However, the impact of the interventions on pupils’ reading comprehension in particular, measured using a combination of reading comprehension tests, was much smaller. These effects are also more likely to have occurred by chance. It is therefore not possible to say with confidence that the REACH interventions improve reading comprehension. This is true even for the intervention which had greater focus on language comprehension. The process evaluation also revealed that TAs generally reported that the language comprehension component was the most difficult to deliver and that in some cases pupils became bored by it. It was suggested that it could be more varied and segmented into shorter pieces.

The process evaluation revealed a number of areas where schools felt the programme could be improved. Of the TAs interviewed for the process evaluation, many said they did not feel confident in delivering the intervention after the initial five days of training without ongoing support, and most agreed that more focus on the practical elements of delivering the interventions would have been helpful. In practical terms, the 35-minute long sessions were not well matched with standard one hour school lessons. The evaluation also suggests that some lead-in time for schools is valuable. Schools in the second phase, which had more notice of the interventions’ introduction, were noticeably more prepared than those in the first phase.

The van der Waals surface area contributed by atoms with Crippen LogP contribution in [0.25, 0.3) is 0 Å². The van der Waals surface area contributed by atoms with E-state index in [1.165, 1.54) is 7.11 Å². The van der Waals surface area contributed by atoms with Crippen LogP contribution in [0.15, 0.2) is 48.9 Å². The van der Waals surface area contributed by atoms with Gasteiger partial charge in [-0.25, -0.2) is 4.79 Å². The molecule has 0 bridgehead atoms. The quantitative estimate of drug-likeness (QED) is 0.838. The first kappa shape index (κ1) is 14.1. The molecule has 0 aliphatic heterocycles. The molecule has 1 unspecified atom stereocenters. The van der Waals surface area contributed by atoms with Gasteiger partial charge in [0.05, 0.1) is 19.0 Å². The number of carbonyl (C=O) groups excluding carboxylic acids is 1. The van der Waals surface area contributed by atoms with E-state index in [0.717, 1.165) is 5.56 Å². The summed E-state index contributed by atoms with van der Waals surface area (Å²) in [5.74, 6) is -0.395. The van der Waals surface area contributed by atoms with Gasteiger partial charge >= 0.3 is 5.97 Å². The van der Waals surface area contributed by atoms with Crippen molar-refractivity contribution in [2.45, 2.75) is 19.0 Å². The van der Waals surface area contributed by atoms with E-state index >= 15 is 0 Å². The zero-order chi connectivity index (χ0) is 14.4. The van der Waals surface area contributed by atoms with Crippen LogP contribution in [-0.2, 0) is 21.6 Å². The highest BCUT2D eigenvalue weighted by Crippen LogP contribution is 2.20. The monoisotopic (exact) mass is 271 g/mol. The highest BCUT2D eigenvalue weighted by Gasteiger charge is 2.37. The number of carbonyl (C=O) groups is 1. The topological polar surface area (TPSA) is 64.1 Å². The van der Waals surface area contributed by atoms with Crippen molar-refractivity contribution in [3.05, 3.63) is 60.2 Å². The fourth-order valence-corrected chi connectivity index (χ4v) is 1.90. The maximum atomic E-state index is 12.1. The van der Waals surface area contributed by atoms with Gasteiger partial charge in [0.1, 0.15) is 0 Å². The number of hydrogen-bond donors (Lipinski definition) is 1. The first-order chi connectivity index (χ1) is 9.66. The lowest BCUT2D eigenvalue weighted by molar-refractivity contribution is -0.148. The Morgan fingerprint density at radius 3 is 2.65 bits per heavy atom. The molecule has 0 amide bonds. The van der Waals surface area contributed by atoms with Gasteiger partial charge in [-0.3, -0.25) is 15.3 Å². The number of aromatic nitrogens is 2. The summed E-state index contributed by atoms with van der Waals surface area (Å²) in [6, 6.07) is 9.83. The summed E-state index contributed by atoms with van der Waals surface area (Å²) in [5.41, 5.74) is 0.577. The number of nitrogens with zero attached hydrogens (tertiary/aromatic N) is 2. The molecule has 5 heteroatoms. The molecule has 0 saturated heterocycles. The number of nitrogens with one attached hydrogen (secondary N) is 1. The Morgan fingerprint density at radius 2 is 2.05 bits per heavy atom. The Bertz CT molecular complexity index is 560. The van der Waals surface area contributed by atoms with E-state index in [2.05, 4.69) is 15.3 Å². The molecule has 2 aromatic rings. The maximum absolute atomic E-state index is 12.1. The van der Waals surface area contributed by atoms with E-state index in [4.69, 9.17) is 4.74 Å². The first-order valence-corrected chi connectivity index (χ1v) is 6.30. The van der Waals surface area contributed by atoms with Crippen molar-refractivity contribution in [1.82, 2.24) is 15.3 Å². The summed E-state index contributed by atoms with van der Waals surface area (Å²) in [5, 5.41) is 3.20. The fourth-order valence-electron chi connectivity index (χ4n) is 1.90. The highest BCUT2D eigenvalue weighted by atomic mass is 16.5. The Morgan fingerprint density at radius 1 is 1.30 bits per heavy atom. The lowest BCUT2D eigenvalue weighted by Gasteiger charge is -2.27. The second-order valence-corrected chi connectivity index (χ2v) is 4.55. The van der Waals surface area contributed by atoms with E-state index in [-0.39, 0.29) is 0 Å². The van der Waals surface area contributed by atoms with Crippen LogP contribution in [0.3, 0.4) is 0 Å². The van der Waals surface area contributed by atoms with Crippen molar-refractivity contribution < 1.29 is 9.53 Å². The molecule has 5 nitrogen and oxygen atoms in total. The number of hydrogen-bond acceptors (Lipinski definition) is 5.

Although the overall evaluation results are promising, it is important to note the concerns over the security of these findings. These include the phasing of the trial, the fact that not all pupils completed the tests, and some differences in the characteristics of pupils in the treatment and control groups.

GroupEffect Size 95% confidence interval)Estimated months' progressSecurity ratingEEF cost rating
REACH reading intervention vs. standard provision0.33 (0.14 to 0.52)4 months
REACH reading intervention with language comprehension vs. standard provision0.51 (0.34 to 0.68)6 months

How secure is the finding?

Findings from this study have moderate to low security. The study was designed as a single randomised controlled trial which aimed to compare the progress of pupils who received the interventions with that of similar pupils who did not. However, the original design had to be changed because of delays in recruiting schools, meaning that the trial was run in two separate phases. The trial was also smaller in size than expected because not as many pupils were recruited as planned, and because 29.6% of the pupils did not complete all the tests at the end of the project.

The process evaluation also suggested that some participating TAs used some of the REACH techniques they had learned when teaching pupils from the comparison group. These pupils were not supposed to receive the REACH interventions, and the fact that they did makes it harder to estimate the size of the impact accurately.

How much does it cost?

The programme is relatively cheap to buy, but requires significant delivery time from teaching assistants. The cost of the materials for each intervention is £486 per TA. The cost of a trainer for five days was £2,500. This trainer could train a number of TAs and so this cost could be split between a number of schools. If the training were held at a hotel or training centre, as opposed to a school, there would be an estimated additional cost of £28 to £35 per day for each TA. Each TA could then deliver the intervention repeatedly. In terms of staff time, the intervention requires TAs to deliver three 35-minute one to one sessions with each pupil involved for 20 weeks.